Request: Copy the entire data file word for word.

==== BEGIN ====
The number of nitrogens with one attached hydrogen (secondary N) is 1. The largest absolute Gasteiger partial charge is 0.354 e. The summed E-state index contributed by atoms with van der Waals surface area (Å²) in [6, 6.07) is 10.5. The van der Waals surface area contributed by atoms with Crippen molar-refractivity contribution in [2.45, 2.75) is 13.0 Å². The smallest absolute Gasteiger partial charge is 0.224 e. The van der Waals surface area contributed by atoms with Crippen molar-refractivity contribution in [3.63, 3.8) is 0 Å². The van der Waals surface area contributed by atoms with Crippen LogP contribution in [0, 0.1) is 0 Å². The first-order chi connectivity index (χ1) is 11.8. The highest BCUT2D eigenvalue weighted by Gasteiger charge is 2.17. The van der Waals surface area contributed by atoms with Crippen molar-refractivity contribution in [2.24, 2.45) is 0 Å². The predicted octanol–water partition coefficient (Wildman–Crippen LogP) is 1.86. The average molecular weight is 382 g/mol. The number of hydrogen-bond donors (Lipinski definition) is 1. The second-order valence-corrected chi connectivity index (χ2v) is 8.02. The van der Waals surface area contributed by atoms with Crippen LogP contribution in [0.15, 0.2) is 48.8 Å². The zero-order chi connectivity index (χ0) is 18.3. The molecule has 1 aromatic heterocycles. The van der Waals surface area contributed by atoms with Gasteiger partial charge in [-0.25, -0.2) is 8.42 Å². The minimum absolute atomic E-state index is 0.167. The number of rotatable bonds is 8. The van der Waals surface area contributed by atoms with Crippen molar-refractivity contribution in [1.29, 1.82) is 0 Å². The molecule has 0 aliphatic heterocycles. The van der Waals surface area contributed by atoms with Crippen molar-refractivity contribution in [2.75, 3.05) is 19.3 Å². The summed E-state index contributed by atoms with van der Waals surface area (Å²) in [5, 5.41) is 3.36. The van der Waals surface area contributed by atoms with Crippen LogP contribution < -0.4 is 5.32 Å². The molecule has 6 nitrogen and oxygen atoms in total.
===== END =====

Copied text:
The number of nitrogens with one attached hydrogen (secondary N) is 1. The largest absolute Gasteiger partial charge is 0.354 e. The summed E-state index contributed by atoms with van der Waals surface area (Å²) in [6, 6.07) is 10.5. The van der Waals surface area contributed by atoms with Crippen molar-refractivity contribution in [2.45, 2.75) is 13.0 Å². The smallest absolute Gasteiger partial charge is 0.224 e. The van der Waals surface area contributed by atoms with Crippen molar-refractivity contribution in [3.63, 3.8) is 0 Å². The van der Waals surface area contributed by atoms with Crippen LogP contribution in [0, 0.1) is 0 Å². The first-order chi connectivity index (χ1) is 11.8. The highest BCUT2D eigenvalue weighted by Gasteiger charge is 2.17. The van der Waals surface area contributed by atoms with Crippen molar-refractivity contribution in [2.24, 2.45) is 0 Å². The predicted octanol–water partition coefficient (Wildman–Crippen LogP) is 1.86. The average molecular weight is 382 g/mol. The number of hydrogen-bond donors (Lipinski definition) is 1. The second-order valence-corrected chi connectivity index (χ2v) is 8.02. The van der Waals surface area contributed by atoms with Crippen LogP contribution in [0.15, 0.2) is 48.8 Å². The zero-order chi connectivity index (χ0) is 18.3. The molecule has 1 aromatic heterocycles. The van der Waals surface area contributed by atoms with Gasteiger partial charge in [-0.25, -0.2) is 8.42 Å². The minimum absolute atomic E-state index is 0.167. The number of rotatable bonds is 8. The van der Waals surface area contributed by atoms with Crippen molar-refractivity contribution in [1.29, 1.82) is 0 Å². The molecule has 0 aliphatic heterocycles. The van der Waals surface area contributed by atoms with Crippen molar-refractivity contribution in [2.75, 3.05) is 19.3 Å². The summed E-state index contributed by atoms with van der Waals surface area (Å²) in [5, 5.41) is 3.36. The van der Waals surface area contributed by atoms with Crippen LogP contribution < -0.4 is 5.32 Å². The molecule has 6 nitrogen and oxygen atoms in total.